This vest/shell is "da bomb!" Knitting diagonally, with this yarn will cause heads to turn!
Diagonal knitting is a wonderful way to use up odds and ends, as gauges
don’t need to match exactly and neither do back, front and
sleeves. Our sample shell uses lots of different size 3 yarns for a
fun, gradated look. Here are some hints for succesfully knitting on
• Garter stitch is the easiest, because the stitch to row ratio is
1:2. A typical garter stitch gauge might be 4 sts and 8 rows
per inch. To make a square (90⁰) angle, one stitch at each end
should be increased every two rows (every other row).
• Stockinette is tougher, as the stitch to row ratio is closer to
2:3. A typical stockinette stitch gauge might be 4 sts and 6
rows per inch. If increases were made every other row as
for garter, the angle would be wider than 90⁰, and any seam
would twist around the body instead of being vertical.
So forstockinette stitch, increase at each edge for two consecutive
rows, then work one row even with no shaping. That gives a
six row repeat:
Row 1: K and increase.
Row 2: P and increase.
Row 3: K.
Row 4: P and increase.
Row 5: K and increase.
Row 6: P and increase.
• Make increases in the first stitch, and in the next to last stitch
to balance them. Make increases by knitting in the front, then
in the back of each stitch.
• Always measure along the selvedge edge, not from the corner
to the needle.
• Once you have reached the dimension you want, shape
the other corners by decreasing: work ssk or ssp at beg of
appropriate rows and k 2 tog or p 2 tog at end of appropriate
rows, depending on whether you are working garter or
• If you want a piece that is longer than it is wide, work to
the width, then continue to increase at one end while you
decrease at the other end. Do this for as long as the piece
needs to be, then begin decreasing at both ends. Once you
begin to increase at one end and decrease at the other, even
if you are working stockinette stitch you can work every other
row without throwing the corners out of square. Whether you
increase or decrease at the beginning or end will determine
what direction the stripes will run, which becomes important
when trying to match fronts and backs.
Sizes: S (M, L, XL)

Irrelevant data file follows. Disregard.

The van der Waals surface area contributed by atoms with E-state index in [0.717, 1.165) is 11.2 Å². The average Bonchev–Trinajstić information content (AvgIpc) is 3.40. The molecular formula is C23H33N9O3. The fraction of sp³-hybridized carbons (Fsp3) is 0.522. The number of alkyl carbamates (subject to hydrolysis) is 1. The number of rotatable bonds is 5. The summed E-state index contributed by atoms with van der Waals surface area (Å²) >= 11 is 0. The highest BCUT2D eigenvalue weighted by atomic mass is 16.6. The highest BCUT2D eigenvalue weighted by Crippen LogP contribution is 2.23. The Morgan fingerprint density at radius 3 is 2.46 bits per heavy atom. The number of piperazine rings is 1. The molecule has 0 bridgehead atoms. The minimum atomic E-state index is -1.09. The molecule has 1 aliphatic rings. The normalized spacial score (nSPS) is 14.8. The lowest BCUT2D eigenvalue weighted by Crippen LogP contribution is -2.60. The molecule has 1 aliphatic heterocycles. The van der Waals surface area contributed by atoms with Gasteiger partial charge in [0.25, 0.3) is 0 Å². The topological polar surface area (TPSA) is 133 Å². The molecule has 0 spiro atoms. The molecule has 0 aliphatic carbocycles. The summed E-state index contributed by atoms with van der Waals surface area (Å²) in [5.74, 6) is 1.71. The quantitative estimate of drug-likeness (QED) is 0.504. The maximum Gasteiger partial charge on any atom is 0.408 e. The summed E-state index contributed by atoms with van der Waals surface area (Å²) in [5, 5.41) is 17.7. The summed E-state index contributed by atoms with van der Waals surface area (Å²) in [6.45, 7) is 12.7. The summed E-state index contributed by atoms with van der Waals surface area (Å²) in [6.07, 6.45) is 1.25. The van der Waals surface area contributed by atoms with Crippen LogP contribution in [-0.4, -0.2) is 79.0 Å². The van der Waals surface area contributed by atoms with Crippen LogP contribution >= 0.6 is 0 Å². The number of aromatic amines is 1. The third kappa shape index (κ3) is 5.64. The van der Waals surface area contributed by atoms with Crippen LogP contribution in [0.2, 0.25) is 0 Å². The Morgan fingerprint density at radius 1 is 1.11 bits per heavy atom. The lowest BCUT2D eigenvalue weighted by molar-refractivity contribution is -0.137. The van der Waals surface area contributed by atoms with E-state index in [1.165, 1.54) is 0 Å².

Finished bust approx 40 (44, 48, 52)”
Body is slightly oversized to allow for drape.
Materials: approx 700 (800, 900, 1000) yds size 3 & 4 yarns,
plus 80 yds trim yarn
Used here a variety of Prism size 3 & 4 yarns, including:
Dazzle,Super Dazzle, Tulle, Trieste, Frost, Azalea, Bon Bon, Tencel, Pinot, Flirt, Cleo, Sushine
In colors that include:
Harvest, Blue Lagoon, Captiva, Orchard, Mojave, Arroyo
Needles size 8 or size to get gauge
Crochet hook size E & F
Gauge: In garter st alternating 3 yarns of 1 row each:
18 sts & 34 rows = 4”
Note: Gradated color blending is easy. Before beginning, lay all yarns
out lightest to darkest. If you have purchased a kit, the skeins are
already labeled A, B, C, etc. Label your own custom choice as needed.
3 different yarns are used for 1 row each:
CO with A; drop A and attach B; k 1 row B; drop B and attach C; k 1 row
C and A is waiting for next row. To keep yarns from tangling, place one
ball on either side and one ball between your legs, and watch when
you turn the work: one direction tangles, the other direction does
not. Color gradation is achieved by working A, B, C for a few inches,
then B, C, D, then C, D, E and so on, arranging colors loosely from light
to dark. Work front as mirror image of back (begin from other corner).
Work back first, then work front approximating color placement—it
doesn’t have to match exactly. Work more rows of yarns with more
yardage, even if it means that sometimes a yarn is used for longer
than its rotation. As you work, check remaining amounts of yarn
and make any adjustments. Don’t worry about breaking the rotation
and repeating a yarn if needed—we did! We had 9 different yarns,
labeled A through I. Adjust measurements below if you have more
or fewer yarns.
Back: With A, CO 3 sts. With B, inc 1 in first st, k to end. With C,
inc 1 in first st, k to end. Inc in the first st on all rows. Make all
measurements along selvedge edge, not from corner to needle.
Work A, B, C to approx 6 (7, 8, 9)”, then drop A and add D. Work B,
C, D to approx 12”, then drop B and add E.
Work C, D, E to approx 17”.
Work D, E, F to 20 (22, 24, 26)”, then cont on D, E, F, beg dec: work
to end of row, k 2 tog last 2 sts. Measuring from 1st decrease, cont in
D, E, F to approx 3” from corner.
Work E, F, G to approx 8”.
Work F, G, H for to approx 14”.
Work G, H, I to approx 20 (22, 24, 26)”: When 1 st remains, fasten
Front: Repeat as for back.
Finishing: Sew shoulder seams, leaving approx 7 (8, 8½, 9)” open for
neck. Sew side seams, leaving approximately 3-4” open at hem for
side slit. With trim yarn, work 1 row sc and 1 row rev sc around hem
and slits, and around neck and armhole openings.